Monday, August 11, 2014
Phil Tegeler, Executive Director of the Poverty and Race Research Action Council, has a new article set to go to print in the Michigan Journal of Law Reform titled The "Compelling Interest" in School Diversity: Rebuilding the Case for an Affirmative Government Role. He convincingly takes the Department of Education, and the Obama Administration overall, to task for its failure to promote integration. The Administration has made supportive statements at times, but when it comes to money and affirmative support, it has done nothing, turning its support to charter schools and other "innovations." The introduction of the article is as follows:
The strong endorsement of the "compelling government interest" in school integration by five members of the Supreme Court in Parents Involved in Community Schools stands in surprising contrast to the Obama Administrations's tepid support for affirmative measures to expand school diversity initiatives. Although the Department of Education formally endorsed the Supreme Court plurality's position on school integration in a 2011 guidance to local districts, its funding programs have not followed suit. Since 2009, spending on magnet schools, the only Department of Education funding program that sponsors school integration, has declined relative to other departmental programs, while funding for charter schools, which are generally even more segregated than regular schools, has expanded.
School districts have physical restraint and seclusion policies to protect students from harming themselves or others, but may have quite different standards for when restraint or seclusion is necessary. Last week, the Deparment of Education's Office for Civil Rights concluded that one district in Prince William County, VA, too often used restraint and seclusion as a strategy to control student behavior rather than employing alternative strategies. Responding to a complaint filed on behalf of students who were restrained or secluded while attending a Prince William County program for students with disabilities, OCR found that the program denied students with disabilities a free appropriate public education under the IDEA. The program's schools, called PACE (Positive Attitude and Commitment to Education) East and West, reportedly logged 115 instances of restraint and 147 instances of seclusion to control student behavior during 2011-12. As part of a resolution agreement, OCR recommended that PACE change its practices to offer students educational opportunities when they are restrained or secluded and consider different intervention approaches. OCR declined to find that PACE's restraint practices had a disparate impact on black and Hispanic students. Read OCR's letter, posted by the Legal Aid Justice Center, here.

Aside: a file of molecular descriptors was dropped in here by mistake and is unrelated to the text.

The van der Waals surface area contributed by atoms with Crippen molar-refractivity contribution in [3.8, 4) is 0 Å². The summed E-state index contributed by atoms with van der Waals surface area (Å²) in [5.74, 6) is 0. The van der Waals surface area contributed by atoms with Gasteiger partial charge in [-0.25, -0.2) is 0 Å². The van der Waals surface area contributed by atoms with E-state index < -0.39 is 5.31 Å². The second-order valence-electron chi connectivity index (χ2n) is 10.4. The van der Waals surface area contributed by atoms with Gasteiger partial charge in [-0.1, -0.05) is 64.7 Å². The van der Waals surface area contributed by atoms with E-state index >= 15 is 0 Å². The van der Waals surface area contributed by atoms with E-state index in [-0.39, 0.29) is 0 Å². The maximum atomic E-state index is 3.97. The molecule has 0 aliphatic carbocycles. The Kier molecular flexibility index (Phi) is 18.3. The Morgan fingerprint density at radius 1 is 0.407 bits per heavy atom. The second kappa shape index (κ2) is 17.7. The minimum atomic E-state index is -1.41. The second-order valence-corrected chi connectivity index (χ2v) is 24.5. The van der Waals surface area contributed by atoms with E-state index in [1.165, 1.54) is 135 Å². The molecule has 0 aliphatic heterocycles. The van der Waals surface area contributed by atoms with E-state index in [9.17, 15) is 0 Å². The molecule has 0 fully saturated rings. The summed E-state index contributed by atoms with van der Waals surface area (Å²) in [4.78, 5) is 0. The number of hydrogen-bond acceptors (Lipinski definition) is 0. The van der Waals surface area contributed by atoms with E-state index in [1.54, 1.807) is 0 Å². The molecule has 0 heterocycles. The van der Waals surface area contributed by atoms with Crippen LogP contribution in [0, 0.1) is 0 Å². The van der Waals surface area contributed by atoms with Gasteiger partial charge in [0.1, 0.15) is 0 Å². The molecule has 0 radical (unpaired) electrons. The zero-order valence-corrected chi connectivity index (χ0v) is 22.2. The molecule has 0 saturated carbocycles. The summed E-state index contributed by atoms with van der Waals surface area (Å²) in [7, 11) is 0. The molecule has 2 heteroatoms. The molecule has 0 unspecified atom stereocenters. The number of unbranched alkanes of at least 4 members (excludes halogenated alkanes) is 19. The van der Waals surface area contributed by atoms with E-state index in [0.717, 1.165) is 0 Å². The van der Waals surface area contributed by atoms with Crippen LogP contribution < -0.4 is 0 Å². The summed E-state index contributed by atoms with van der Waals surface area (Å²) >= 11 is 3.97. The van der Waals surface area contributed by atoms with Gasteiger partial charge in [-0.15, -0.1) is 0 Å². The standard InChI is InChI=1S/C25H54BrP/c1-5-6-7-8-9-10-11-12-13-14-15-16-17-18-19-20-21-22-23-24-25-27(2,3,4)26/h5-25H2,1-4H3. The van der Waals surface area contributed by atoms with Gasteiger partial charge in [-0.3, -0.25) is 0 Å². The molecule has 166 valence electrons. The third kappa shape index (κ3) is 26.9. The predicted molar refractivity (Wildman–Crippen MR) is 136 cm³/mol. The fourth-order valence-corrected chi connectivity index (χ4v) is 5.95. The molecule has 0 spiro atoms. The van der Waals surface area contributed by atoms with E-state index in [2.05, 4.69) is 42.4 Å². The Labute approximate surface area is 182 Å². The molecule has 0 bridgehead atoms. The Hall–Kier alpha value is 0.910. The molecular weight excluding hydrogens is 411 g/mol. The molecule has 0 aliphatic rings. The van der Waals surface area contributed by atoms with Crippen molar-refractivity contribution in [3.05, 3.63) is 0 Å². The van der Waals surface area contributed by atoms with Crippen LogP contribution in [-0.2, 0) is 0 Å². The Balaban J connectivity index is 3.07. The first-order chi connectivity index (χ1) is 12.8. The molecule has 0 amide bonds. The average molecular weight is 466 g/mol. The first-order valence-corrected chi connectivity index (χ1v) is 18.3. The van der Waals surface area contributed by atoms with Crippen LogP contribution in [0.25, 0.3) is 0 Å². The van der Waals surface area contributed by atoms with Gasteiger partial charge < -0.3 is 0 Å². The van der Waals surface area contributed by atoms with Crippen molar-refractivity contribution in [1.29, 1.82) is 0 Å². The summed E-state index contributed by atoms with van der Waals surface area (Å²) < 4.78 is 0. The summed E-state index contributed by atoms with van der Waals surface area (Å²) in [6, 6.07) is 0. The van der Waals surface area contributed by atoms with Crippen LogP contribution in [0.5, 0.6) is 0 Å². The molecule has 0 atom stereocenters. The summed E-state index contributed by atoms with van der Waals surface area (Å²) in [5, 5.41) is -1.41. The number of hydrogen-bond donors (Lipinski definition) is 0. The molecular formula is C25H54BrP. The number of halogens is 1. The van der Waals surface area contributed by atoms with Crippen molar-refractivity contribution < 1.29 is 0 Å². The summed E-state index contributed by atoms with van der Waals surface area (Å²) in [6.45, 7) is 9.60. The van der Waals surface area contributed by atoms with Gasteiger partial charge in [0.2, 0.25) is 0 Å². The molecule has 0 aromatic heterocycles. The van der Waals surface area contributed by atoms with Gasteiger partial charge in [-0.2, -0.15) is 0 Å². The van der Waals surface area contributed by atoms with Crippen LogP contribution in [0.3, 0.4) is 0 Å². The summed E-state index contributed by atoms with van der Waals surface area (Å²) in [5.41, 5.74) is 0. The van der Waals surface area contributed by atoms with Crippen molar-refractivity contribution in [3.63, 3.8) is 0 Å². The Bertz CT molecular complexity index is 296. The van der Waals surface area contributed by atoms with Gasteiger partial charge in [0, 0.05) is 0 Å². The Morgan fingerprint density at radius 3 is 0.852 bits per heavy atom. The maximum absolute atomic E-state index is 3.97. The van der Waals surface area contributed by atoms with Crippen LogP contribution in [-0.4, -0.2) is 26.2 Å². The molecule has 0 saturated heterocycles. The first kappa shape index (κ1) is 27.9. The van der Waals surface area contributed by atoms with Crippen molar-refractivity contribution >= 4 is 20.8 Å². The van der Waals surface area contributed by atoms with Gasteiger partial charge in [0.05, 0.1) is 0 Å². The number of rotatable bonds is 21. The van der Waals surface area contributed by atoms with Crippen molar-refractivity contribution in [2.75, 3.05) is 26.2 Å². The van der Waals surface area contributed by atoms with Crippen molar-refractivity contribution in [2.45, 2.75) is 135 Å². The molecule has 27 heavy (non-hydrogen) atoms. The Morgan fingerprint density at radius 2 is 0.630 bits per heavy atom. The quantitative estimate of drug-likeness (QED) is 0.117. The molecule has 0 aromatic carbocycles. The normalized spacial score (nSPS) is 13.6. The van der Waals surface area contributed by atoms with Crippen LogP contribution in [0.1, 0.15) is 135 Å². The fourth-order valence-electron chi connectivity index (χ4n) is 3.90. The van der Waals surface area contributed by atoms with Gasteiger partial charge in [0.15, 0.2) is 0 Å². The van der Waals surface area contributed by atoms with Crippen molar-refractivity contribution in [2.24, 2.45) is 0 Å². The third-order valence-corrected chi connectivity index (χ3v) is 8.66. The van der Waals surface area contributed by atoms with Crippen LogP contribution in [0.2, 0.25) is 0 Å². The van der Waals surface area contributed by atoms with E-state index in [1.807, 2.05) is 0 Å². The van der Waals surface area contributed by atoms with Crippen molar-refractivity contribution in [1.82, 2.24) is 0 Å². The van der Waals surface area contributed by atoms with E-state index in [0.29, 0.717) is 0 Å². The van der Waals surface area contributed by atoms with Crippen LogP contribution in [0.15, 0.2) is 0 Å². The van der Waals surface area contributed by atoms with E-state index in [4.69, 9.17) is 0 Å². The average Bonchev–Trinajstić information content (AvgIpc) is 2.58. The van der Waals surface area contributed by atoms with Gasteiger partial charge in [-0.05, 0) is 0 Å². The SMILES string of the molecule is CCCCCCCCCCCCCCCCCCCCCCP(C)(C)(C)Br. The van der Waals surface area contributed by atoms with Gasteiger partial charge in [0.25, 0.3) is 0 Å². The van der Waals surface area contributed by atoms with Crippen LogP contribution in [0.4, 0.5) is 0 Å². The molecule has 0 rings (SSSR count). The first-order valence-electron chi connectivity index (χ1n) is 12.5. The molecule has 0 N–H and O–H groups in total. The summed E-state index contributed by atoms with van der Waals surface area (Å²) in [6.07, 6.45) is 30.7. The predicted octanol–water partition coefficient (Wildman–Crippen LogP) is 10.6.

Friday, August 8, 2014
New York Times Magazine ran an interesting story last week, focusing on two children with autism, one who was "cured" through "applied behavioral analysis" and the other who was not. It also offered a quick synopsis of recent research:
In the last 18 months, however, two research groups have released rigorous, systematic studies, providing the best evidence yet that in fact a small but reliable subset of children really do overcome autism. The first, led by Deborah Fein, a clinical neuropsychologist who teaches at the University of Connecticut, looked at 34 young people . . . . She confirmed that all had early medical records solidly documenting autism and that they now no longer met autism’s criteria, a trajectory she called “optimal outcome.” She compared them with 44 young people who still had autism and were evaluated as “high functioning,” as well as 34 typically developing peers.
Thursday, August 7, 2014
The Journal of Law and Education's upcoming Fall issue includes a particularly timely set of articles dealing with the new era of teacher evaluation and the ethics of education leadership. The abstract for each is below. I cannot help but mention that this is the third article by Preston Green that I have posted in the last few weeks. Kudos to Professor Green